Sunday, 5 January 2014

The Seeking Saviour

It is a well-known fact that Jesus taught in parables. The reason for this is fairly obvious – most people think in images rather than in words; indeed it is very difficult for us to relate to others without using word pictures. Thomas Guthrie commented that each person is ‘possessed of reason, of affection, and of imagination’ and suggested that a sermon involves ‘proving, painting and persuading’. Jesus used earthly situations to illustrate heavenly or spiritual truths. Because of this, the common people heard him gladly.

A well-known parable is that of the lost sheep told by Jesus in Luke 15:1-7. In this parable, we have Jesus portrayed as the seeking Saviour searching for a lost sinner. The illustration of a lost sheep is an accurate picture of a Christless life. The lost sheep has wandered away into a place of danger, where wild animals may destroy it. This is a picture of each of us, for all of us have sinned and wandered away from God. The wandering may have been unclear to begin with, but gradually we have gone further and further away. This desire to wander is both voluntary and intense, we don’t want to resist it and we cannot resist it. And we face the danger of being lost forever in endless punishment for our sins.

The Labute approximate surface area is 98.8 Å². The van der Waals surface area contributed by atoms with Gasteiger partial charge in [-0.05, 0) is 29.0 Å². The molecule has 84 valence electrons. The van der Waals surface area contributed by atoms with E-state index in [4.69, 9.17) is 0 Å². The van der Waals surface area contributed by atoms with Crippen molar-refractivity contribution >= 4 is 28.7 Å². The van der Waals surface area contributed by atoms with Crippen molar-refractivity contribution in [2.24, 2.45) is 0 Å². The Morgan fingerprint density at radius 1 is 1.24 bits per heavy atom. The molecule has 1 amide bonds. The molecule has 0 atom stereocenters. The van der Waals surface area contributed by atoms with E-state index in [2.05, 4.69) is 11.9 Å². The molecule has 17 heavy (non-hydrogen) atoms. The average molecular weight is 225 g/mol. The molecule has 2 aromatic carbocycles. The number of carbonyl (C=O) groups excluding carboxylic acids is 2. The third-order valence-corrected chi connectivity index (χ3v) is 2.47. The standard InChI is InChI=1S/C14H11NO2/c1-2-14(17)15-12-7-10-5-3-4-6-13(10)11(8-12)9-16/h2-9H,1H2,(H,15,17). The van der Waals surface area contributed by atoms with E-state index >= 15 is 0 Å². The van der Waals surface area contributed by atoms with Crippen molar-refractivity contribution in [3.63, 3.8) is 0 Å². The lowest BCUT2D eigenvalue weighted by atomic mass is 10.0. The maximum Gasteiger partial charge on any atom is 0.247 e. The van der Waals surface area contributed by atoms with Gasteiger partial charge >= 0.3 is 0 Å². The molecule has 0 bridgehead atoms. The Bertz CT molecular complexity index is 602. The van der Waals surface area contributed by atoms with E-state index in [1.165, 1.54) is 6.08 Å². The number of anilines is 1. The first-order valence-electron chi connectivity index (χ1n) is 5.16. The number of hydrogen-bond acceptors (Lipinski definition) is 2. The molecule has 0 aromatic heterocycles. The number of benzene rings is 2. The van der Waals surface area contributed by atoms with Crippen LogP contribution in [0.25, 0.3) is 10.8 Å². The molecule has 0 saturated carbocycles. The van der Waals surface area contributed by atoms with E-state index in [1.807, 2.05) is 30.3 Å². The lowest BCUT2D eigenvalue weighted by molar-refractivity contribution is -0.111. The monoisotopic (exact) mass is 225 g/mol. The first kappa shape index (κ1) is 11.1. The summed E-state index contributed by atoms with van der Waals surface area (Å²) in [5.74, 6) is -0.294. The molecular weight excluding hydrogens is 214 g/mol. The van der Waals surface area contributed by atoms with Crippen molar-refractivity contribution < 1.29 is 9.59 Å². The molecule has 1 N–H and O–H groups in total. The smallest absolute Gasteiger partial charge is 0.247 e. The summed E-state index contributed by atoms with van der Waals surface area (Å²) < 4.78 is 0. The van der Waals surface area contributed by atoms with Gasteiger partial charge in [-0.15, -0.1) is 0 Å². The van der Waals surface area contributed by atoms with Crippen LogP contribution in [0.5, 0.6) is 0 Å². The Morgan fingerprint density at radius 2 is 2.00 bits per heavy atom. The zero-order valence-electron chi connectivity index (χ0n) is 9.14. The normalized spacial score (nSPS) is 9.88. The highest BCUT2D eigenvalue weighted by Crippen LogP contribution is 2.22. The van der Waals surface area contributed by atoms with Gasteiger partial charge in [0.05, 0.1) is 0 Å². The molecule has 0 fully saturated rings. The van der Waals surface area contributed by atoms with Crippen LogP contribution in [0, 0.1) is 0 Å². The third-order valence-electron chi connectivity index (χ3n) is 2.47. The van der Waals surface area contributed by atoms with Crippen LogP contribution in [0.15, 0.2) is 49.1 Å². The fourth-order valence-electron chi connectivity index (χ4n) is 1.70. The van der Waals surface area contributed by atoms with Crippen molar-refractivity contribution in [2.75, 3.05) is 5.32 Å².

Looking round, we may ask, Is there anyone to help? The answer is, Yes, the Son of God cares. He knew all about the problems and the dangers and still he came to the rescue. He became a man so that he could go to Calvary where he would bear the punishment for sin.

Having paid the penalty for sins, Jesus has been raised from the dead and has sent his messengers into the world to tell sinners about what he has done and to invite each of them to come to him for salvation. Through them, be they ministers of laypeople, he seeks the lost sheep. Further, Jesus has also sent the Holy Spirit to join in this search and to work in the hearts and minds of sinners, reminding them of what Jesus has done, and repeating to them that they are welcome to trust in Jesus Christ.

The question for us is, ‘Has he found us?’ If he has not, it means we are resisting his invitations. If he has, we are starting a journey together with him that will last forever.

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